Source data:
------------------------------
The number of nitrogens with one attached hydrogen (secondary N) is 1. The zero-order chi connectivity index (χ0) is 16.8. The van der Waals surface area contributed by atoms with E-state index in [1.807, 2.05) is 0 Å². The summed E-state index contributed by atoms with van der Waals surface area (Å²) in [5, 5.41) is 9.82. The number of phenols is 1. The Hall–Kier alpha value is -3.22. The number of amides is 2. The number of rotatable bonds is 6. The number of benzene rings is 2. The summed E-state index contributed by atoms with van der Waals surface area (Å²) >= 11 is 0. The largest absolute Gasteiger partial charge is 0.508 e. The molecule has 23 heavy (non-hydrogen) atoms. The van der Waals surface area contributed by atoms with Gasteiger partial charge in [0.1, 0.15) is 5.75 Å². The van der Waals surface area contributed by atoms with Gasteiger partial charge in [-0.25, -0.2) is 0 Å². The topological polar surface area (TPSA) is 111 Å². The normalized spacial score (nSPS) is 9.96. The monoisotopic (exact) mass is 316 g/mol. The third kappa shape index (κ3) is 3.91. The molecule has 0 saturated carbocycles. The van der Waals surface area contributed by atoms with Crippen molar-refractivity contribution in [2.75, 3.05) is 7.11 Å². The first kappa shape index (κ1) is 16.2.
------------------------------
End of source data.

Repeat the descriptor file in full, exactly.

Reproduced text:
The number of nitrogens with one attached hydrogen (secondary N) is 1. The zero-order chi connectivity index (χ0) is 16.8. The van der Waals surface area contributed by atoms with E-state index in [1.807, 2.05) is 0 Å². The summed E-state index contributed by atoms with van der Waals surface area (Å²) in [5, 5.41) is 9.82. The number of phenols is 1. The Hall–Kier alpha value is -3.22. The number of amides is 2. The number of rotatable bonds is 6. The number of benzene rings is 2. The summed E-state index contributed by atoms with van der Waals surface area (Å²) >= 11 is 0. The largest absolute Gasteiger partial charge is 0.508 e. The molecule has 23 heavy (non-hydrogen) atoms. The van der Waals surface area contributed by atoms with Gasteiger partial charge in [0.1, 0.15) is 5.75 Å². The van der Waals surface area contributed by atoms with Gasteiger partial charge in [-0.25, -0.2) is 0 Å². The topological polar surface area (TPSA) is 111 Å². The normalized spacial score (nSPS) is 9.96. The monoisotopic (exact) mass is 316 g/mol. The third kappa shape index (κ3) is 3.91. The molecule has 0 saturated carbocycles. The van der Waals surface area contributed by atoms with Crippen molar-refractivity contribution in [2.75, 3.05) is 7.11 Å². The first kappa shape index (κ1) is 16.2.